Sun. Jun 23rd, 2024

Niger requests US army withdrawal.

By knl9j Mar20,2024

In the midst of a rapprochement with Russia and Iran, the junta issued a statement that condemned the agreements that were reached in 2012. The country of Niger is becoming increasingly unfriendly toward Westerners.

The United States of America will be responsible for leaving Niger after the French have done so, which will bring the Sahel region a little bit closer to Moscow’s orbit. On the 16th of March, the military authorities issued a demand that the American forces, which had been providing support to the Nigerien army since 2012, leave “without delay.”

Lieutenant Colonel Amadou Abdramane, the spokesperson for the military authorities, issued a news release that was shown on national television. In the release, he condemned their presence, which he referred to as “illegal” and which “violates all constitutional and democratic rules.” “The government of Niger, taking into account the aspirations and interests of its people, decides with all responsibility to denounce with immediate effect the agreement relating to the status of United States military personnel and civilian employees of the United States Department of Defense on the te…

Niger has announced that it is rescinding its military cooperation agreement with the United States. As a result, it has issued an order for one thousand members of the United States Armed Forces to leave the nation, which has caused the United States’ strategy in the region to become disorganized.

After holding discussions with a delegation from Washington and the top United States commander for Africa, General Michael E. Langley, the military junta of the West African nation made the declaration on Saturday. These conversations took during the first week of 2018. As a result of this shift, countries in the Sahel region, which is located south of the Sahara Desert, have recently been cutting connections with Western nations, which is consistent with the pattern that has been observed. Instead, they are forming partnerships with Russia at an increasing rate.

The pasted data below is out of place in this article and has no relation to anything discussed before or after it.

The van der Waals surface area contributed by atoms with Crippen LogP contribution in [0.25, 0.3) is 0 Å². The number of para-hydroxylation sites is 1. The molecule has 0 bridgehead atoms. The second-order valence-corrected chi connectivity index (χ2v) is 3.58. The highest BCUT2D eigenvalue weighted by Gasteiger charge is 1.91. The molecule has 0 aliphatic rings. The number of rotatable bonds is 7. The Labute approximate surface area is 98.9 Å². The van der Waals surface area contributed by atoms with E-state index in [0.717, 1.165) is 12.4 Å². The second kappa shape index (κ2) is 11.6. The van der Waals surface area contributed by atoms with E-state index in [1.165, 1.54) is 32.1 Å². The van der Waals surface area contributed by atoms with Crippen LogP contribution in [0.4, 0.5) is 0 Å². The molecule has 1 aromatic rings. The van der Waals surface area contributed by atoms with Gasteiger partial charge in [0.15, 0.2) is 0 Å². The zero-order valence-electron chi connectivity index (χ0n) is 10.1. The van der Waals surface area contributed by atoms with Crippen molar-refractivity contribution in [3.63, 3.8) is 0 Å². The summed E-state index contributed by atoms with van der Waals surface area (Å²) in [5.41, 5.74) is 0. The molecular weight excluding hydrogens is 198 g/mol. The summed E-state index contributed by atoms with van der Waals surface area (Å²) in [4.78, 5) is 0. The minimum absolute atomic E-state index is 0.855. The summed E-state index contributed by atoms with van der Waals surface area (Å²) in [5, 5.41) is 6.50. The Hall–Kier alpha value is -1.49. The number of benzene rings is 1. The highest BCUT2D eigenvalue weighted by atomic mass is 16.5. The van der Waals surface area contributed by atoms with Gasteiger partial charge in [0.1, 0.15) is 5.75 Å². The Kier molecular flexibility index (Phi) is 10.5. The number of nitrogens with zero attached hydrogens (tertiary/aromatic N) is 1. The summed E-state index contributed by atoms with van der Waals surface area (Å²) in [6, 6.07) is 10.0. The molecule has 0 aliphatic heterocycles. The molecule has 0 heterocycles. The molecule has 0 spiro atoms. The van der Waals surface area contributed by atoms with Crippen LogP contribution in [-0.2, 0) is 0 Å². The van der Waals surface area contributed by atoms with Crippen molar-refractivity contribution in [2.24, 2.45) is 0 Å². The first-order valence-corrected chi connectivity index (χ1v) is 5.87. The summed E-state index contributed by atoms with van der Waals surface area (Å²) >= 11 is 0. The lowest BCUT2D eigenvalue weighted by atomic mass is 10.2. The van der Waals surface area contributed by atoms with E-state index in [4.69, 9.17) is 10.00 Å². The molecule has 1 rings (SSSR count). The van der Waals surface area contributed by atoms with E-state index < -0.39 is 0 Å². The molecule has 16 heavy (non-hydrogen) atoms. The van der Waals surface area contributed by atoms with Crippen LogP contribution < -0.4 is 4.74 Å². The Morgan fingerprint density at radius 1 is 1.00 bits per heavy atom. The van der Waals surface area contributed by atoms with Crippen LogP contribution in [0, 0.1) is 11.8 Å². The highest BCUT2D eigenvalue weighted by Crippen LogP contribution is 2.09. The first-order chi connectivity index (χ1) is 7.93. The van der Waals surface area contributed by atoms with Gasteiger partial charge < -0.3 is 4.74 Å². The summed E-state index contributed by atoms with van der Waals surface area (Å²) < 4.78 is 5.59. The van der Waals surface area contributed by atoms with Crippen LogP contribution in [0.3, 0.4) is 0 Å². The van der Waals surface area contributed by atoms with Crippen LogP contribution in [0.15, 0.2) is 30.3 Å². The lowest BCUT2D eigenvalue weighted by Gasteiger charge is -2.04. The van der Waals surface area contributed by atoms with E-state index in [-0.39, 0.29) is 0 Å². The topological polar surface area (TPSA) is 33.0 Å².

In addition, American officials expressed concern at the meetings over a number of other topics. One of these concerns was whether or not the military government of Niger was getting close to reaching an agreement with Iran to grant Iran access to Niger’s vast uranium reserves. This fear was reported earlier by The Wall Street Journal.

Following France’s withdrawal of troops from Niger, the former colonial power that has led foreign counterterrorism efforts against jihadist groups in West Africa for the past decade, but which has recently been perceived as a pariah in the region, Niger has rejected its military ties with the United States. This decision comes after France withdrew its troops from Niger.

Col. Amadou Abdramane, the military spokesman for the Republic of Niger, stated on national television that the presence of the United States of America within the borders of the Republic of Niger is unlawful. In addition, he stated that the presence of the United States military “violates all the constitutional and democratic rules,” which would require the sovereign people, particularly through their elected representatives, to be consulted on the establishment of a foreign army on their land.

Matthew Miller, the principal spokesman for the State Department, stated that the department was in communication with the ruling military junta, which is known as the National Council for the Safeguard of the Homeland, or CNSP, regarding the action.

In a message posted on X, which was formerly known as Twitter, he stated, “We are aware of the statement from the CNSP in Niger, which follows frank discussions at senior levels in Niamey this week about our concerns with the CNSP’s trajectory.”